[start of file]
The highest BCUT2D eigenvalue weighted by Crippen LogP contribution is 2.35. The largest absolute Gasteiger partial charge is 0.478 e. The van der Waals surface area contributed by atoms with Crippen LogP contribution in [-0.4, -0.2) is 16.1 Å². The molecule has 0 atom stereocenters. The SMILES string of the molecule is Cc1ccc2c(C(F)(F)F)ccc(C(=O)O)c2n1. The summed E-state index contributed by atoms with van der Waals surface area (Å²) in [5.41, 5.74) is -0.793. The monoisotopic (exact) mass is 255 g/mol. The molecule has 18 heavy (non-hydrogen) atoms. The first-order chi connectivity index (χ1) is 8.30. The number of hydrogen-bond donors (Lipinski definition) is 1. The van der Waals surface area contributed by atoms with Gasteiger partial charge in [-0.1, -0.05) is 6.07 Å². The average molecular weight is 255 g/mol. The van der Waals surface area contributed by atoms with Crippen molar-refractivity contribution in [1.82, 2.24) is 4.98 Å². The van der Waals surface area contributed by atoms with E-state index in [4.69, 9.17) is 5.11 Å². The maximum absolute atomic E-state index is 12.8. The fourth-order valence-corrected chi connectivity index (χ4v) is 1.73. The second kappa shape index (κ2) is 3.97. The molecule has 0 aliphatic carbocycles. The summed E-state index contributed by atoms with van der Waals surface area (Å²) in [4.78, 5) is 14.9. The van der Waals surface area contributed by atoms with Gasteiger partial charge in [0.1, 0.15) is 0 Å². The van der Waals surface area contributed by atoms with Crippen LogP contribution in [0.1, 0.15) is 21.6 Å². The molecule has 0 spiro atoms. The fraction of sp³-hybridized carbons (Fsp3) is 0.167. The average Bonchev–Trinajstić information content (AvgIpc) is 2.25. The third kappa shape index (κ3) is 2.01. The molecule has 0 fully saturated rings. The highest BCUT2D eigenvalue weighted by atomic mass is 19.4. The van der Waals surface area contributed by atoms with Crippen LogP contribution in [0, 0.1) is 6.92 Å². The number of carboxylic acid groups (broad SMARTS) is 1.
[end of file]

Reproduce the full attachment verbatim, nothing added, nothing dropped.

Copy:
The highest BCUT2D eigenvalue weighted by Crippen LogP contribution is 2.35. The largest absolute Gasteiger partial charge is 0.478 e. The van der Waals surface area contributed by atoms with Crippen LogP contribution in [-0.4, -0.2) is 16.1 Å². The molecule has 0 atom stereocenters. The SMILES string of the molecule is Cc1ccc2c(C(F)(F)F)ccc(C(=O)O)c2n1. The summed E-state index contributed by atoms with van der Waals surface area (Å²) in [5.41, 5.74) is -0.793. The monoisotopic (exact) mass is 255 g/mol. The molecule has 18 heavy (non-hydrogen) atoms. The first-order chi connectivity index (χ1) is 8.30. The number of hydrogen-bond donors (Lipinski definition) is 1. The van der Waals surface area contributed by atoms with Gasteiger partial charge in [-0.1, -0.05) is 6.07 Å². The average molecular weight is 255 g/mol. The van der Waals surface area contributed by atoms with Crippen molar-refractivity contribution in [1.82, 2.24) is 4.98 Å². The van der Waals surface area contributed by atoms with E-state index in [4.69, 9.17) is 5.11 Å². The maximum absolute atomic E-state index is 12.8. The fourth-order valence-corrected chi connectivity index (χ4v) is 1.73. The second kappa shape index (κ2) is 3.97. The molecule has 0 aliphatic carbocycles. The summed E-state index contributed by atoms with van der Waals surface area (Å²) in [4.78, 5) is 14.9. The van der Waals surface area contributed by atoms with Gasteiger partial charge in [0.1, 0.15) is 0 Å². The van der Waals surface area contributed by atoms with Crippen LogP contribution in [0.1, 0.15) is 21.6 Å². The molecule has 0 spiro atoms. The fraction of sp³-hybridized carbons (Fsp3) is 0.167. The average Bonchev–Trinajstić information content (AvgIpc) is 2.25. The third kappa shape index (κ3) is 2.01. The molecule has 0 fully saturated rings. The highest BCUT2D eigenvalue weighted by atomic mass is 19.4. The van der Waals surface area contributed by atoms with Crippen LogP contribution in [0, 0.1) is 6.92 Å². The number of carboxylic acid groups (broad SMARTS) is 1.